Introduction to Management Information Systems (MIS)

A management information system (MIS) can be defined as a system that:

  • Provides information to support managerial functions like planning, organizing, directing, controlling.
  • Collects information in a systematic and a routine manner which is in accordance with a well defined set of rules.
  • Includes files, hardware, software and operations research models of processing, storing, retrieving and transmitting information to the users.

A management information system (MIS) is a subset of the overall internal controls of a business covering the application of people, documents, technologies, and procedures by management accountants to solving business problems such as costing a product, service or a business-wide strategy. Management information systems are distinct from regular information systems in that they are used to analyze other information systems applied in operational activities in the organization. Academically, the term is commonly used to refer to the group of information management methods tied to the automation or support of human decision making, e.g. Decision Support Systems, Expert systems, and Executive information systems.

Objectives of Management Information Systems (MIS)

An effective MIS has the following objectives;

  1. Facilitate the decision – making process by furnishing information in the proper time frame. This helps the decision – maker to select the best course of action.
  2. Provide requisite information at each level of management to carry out their functions.
  3. Help in highlighting the critical factors to the closely monitored for successful functioning of the organization.
  4. Support decision-making in both structured and unstructured problem environments.
  5. Provide a system of people, computers, procedures, interactive query facilities, documents for collecting, sorting, retrieving and transmitting information to the users.

Characteristics of Management Information Systems (MIS)

  • Management Oriented: The system is designed from the top to work downwards. It does not mean that the system is designed to provide information directly to the top management. Other levels of management are also provided with relevant information. For example, in the marketing information system, the activities such as sales order processing, shipment of goods to customers and billing for the goods are basically operational control activities. A salesman can also track this information, to know the sales territory, size of order, geography and product line, provide the system has been designed accordingly. However, if the system is designed keeping in mind the top management, then data on external competition, market and pricing can be created to know the market share of the company’s product and to serve as a basis of a new product or market place introduction.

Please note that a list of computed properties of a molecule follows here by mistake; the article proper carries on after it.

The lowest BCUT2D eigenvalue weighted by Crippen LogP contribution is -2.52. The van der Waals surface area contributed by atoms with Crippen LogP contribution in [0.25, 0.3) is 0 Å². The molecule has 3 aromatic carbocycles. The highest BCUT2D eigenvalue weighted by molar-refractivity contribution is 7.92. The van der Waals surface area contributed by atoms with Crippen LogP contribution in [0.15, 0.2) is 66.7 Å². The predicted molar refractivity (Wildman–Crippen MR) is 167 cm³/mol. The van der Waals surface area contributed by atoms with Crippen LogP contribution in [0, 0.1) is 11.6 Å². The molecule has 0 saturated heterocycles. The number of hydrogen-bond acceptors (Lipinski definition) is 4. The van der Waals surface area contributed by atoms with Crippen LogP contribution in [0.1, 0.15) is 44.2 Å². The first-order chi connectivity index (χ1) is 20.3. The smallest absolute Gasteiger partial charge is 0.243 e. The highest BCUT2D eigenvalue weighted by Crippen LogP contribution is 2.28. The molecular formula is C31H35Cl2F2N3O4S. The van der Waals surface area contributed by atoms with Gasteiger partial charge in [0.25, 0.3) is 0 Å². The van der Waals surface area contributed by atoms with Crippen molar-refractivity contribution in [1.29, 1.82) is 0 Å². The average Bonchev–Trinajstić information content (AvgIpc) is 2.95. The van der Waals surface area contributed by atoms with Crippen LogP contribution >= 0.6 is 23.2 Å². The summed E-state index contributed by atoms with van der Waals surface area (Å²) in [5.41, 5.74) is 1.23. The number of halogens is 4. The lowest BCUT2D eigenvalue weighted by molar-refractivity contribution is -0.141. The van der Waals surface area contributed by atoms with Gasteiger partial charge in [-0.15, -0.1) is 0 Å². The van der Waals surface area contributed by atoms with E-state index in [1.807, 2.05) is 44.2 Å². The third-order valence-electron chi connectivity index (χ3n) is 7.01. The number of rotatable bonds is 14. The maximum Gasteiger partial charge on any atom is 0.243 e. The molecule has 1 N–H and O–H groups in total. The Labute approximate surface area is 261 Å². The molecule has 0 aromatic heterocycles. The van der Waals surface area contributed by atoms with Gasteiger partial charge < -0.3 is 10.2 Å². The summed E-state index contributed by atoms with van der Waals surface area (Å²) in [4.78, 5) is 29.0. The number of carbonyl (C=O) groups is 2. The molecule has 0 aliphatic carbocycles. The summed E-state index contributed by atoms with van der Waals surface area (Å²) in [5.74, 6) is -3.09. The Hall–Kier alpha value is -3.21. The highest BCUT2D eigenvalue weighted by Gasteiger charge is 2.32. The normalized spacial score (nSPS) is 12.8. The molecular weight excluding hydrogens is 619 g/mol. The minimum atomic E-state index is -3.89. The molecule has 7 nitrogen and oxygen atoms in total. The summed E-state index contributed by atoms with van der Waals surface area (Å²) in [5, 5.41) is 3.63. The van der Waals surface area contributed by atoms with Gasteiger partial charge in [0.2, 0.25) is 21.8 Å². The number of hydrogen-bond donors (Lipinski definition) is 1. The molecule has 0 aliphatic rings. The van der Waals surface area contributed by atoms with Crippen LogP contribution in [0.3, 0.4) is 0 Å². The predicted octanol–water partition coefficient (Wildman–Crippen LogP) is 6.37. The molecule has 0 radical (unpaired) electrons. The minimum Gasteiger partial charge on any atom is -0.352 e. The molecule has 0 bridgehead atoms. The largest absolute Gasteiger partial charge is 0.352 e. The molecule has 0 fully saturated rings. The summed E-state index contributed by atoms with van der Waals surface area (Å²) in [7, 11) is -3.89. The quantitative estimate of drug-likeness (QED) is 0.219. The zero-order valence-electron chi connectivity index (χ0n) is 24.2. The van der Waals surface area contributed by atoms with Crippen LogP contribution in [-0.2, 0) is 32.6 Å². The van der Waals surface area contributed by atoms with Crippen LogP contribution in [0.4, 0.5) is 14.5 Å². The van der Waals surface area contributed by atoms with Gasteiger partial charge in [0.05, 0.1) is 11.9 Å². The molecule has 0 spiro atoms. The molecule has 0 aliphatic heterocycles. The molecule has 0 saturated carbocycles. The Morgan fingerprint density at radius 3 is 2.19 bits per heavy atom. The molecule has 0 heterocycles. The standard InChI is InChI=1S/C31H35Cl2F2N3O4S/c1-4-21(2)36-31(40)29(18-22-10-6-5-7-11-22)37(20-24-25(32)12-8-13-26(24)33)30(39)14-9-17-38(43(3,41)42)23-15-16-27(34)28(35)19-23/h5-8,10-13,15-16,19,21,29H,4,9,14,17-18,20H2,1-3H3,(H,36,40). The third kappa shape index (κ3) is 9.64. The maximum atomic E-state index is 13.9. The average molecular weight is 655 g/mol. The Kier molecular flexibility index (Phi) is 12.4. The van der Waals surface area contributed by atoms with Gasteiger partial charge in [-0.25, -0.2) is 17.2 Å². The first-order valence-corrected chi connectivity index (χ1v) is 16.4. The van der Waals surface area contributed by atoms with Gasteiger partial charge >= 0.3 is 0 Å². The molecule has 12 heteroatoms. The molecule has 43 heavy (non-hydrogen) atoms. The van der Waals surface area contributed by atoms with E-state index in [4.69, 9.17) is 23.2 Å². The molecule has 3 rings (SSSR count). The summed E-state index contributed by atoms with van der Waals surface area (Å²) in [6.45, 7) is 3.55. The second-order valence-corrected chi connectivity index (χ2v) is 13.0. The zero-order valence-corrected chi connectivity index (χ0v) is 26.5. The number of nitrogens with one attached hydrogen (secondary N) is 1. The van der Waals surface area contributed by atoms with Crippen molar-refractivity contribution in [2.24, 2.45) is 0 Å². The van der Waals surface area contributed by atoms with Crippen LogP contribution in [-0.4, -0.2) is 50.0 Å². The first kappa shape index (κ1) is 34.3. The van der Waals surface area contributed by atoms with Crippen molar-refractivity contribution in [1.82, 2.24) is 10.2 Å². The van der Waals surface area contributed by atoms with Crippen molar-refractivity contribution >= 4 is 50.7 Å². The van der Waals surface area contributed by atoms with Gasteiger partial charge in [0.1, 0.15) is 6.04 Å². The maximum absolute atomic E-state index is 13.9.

• Management Directed: Because of management orientation of MIS, it is necessary that management should actively direct the system development efforts. In order to ensure the effectiveness of system designed, management should continuously make reviews.
  • Integrated: The world “integration” means that the system has to cover all the functional areas of an organization so as to produce more meaningful management information, with a view to achieving the objectives of the organization. It has to consider various sub-system their objectives, information needs, and recognize the interdependence, that these subsystem have amongst themselves, so that common areas of information are identified and processed without repetition and overlapping
  • Common Data Flows: Because of the integration concept of MIS, common data flow concept avoids repetition and overlapping in data collection and storage combining similar functions, and simplifying operations wherever possible.
  • Heavy Planning Element: A management information system cannot be established overnight. It takes almost 2 to 4 years to establish it successfully in an organization. Hence, long-term planning is required for MIS development in order to fulfill the future needs and objectives of the organization. The designer of an information system should therefore ensure that it will not become obsolete before it actually gets into operation.
  • Flexibility and Ease Of Use: While building an MIS system all types of possible means, which may occur in future, are added to make it flexible. A feature that often goes with flexibility is the ease of use. The MIS should be able to incorporate all those features that make it readily accessible to the wide range of users with easy usability.

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